Same could be said for USB 3.0 which Intel, ostensibly, has no plans to integrate into the Mobo until 2011.
  • Reply 25 of 27
    Quote:
    Originally Posted by hmurchison View Post


    Same could be said for USB 3.0 which Intel, ostensibly, has no plans to integrate into the Mobo until 2011.



    part of the chipset in 2011. On mobo as a added chip in 2010
  • Reply 26 of 27
    nvidia2008nvidia2008 Posts: 9,262member
    None of the above in 2010. It's just not worth the investment without compelling USB3.0 devices ~ Only thing is the Apple Tablet would have 3G in it, and maybe, maybe, the Macbook Air. And media delivery on SD is just not going to happen until 2011... if at all.



    Of course, next year Apple has probably at least one rabbit it will pull out of a hat, we'll just have to see what it is.
  • Reply 27 of 27
    nvidia2008nvidia2008 Posts: 9,262member
    Quote:
    Originally Posted by solipsism View Post


    I agree with your assessment about both being ubiquitous but note that LightPeak has power planned, according to Wikipedia.

    It seems a little too late, BB will reportedly require you to supply your own SD card and the DRM will make it playable on specific HW. Blu-ray is the last optical media for consumers, NAND will be the way physical movies will survive in the future. but I don?t think BB has a winner on their hands.





    The trend to remove optical drives may have started with netbooks or ultra-lights, but HP has moved it to high-end notebooks now with the 13? and 15? HP Envys. As you know, companies usually beat Apple to the punch but Apple usually gets the credit because they tend to make the change across their entire line.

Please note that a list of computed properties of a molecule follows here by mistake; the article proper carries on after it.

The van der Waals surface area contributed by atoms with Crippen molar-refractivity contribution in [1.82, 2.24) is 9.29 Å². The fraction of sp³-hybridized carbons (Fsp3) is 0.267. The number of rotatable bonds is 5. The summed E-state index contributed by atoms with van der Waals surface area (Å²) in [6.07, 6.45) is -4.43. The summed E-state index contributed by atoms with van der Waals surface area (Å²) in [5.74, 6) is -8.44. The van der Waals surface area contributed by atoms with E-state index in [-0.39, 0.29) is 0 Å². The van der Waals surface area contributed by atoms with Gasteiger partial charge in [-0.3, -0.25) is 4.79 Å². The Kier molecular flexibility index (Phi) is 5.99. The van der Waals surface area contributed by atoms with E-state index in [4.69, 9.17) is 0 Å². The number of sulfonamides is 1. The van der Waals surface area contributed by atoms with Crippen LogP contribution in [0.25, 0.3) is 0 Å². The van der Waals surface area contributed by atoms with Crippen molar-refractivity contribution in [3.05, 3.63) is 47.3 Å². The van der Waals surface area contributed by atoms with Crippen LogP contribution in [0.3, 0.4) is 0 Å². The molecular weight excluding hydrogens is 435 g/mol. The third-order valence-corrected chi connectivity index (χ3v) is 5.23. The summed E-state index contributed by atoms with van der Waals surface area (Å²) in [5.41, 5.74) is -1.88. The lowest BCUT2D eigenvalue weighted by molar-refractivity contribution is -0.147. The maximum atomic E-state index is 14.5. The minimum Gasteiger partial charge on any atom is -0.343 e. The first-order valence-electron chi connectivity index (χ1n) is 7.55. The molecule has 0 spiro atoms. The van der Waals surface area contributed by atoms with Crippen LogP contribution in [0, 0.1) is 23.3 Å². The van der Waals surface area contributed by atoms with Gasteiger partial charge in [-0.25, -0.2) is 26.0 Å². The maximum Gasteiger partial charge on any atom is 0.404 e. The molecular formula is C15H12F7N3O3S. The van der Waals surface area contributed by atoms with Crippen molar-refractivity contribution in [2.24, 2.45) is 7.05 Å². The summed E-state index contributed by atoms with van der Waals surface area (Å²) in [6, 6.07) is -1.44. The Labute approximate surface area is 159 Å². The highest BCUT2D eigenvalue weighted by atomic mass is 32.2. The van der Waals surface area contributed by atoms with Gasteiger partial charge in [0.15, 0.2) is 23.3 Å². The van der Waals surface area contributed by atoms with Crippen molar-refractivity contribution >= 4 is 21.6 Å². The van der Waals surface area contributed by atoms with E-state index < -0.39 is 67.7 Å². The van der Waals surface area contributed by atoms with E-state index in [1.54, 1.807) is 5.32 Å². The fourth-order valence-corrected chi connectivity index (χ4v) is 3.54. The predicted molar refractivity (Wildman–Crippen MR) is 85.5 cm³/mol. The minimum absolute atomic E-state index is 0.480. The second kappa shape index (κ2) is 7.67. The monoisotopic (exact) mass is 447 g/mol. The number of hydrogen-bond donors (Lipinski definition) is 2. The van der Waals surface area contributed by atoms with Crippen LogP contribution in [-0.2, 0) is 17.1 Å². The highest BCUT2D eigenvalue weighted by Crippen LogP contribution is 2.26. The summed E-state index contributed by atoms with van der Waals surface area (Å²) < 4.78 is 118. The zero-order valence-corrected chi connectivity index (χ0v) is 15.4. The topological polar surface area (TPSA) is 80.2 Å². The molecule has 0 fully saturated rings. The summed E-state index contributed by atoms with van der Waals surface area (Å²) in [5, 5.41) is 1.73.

I?ve been wanting to see this for some time now but this next revision seems to be the first time that it?s felt right. BTW, I quite like that HP Envy.





    YouTube is moving to 1080p and I suspect that 2010 will be a year of excessive tablets and media appliances. To me, this means that the online video stores will be offering 1080p video for the same prices as their 720p videos.





    Decent article about movies being sold online and as physical copies.



    Do you know something? I'm not happy with BluRay 1080p. For all the hype, when I look at it, I feel I'm going to just skip the whole buying BluRay discs thing. Digital downloads for much, much cheaper or wait for the movies on cable/satellite/streaming/etc.



    It's just me. I'll wait for BluRay 2K res, maybe with 3D, if I ever get around to my "home theatre".



    Maybe I'm just spoilt by playing too many of the latest games which, for realtime graphics at 1080p, are pretty darn impressive.



    Also, movies nowadays, just ain't the same... Just ain't the same like back in the 90's or early this decade.



    For example, I saw Twilight on standard def through my satellite TV provider. WHO THE HECK besides a die-hard fan would buy that on BluRay? A DVD's more than enough for that... Of course, the cinematography is pretty good, but that's about it.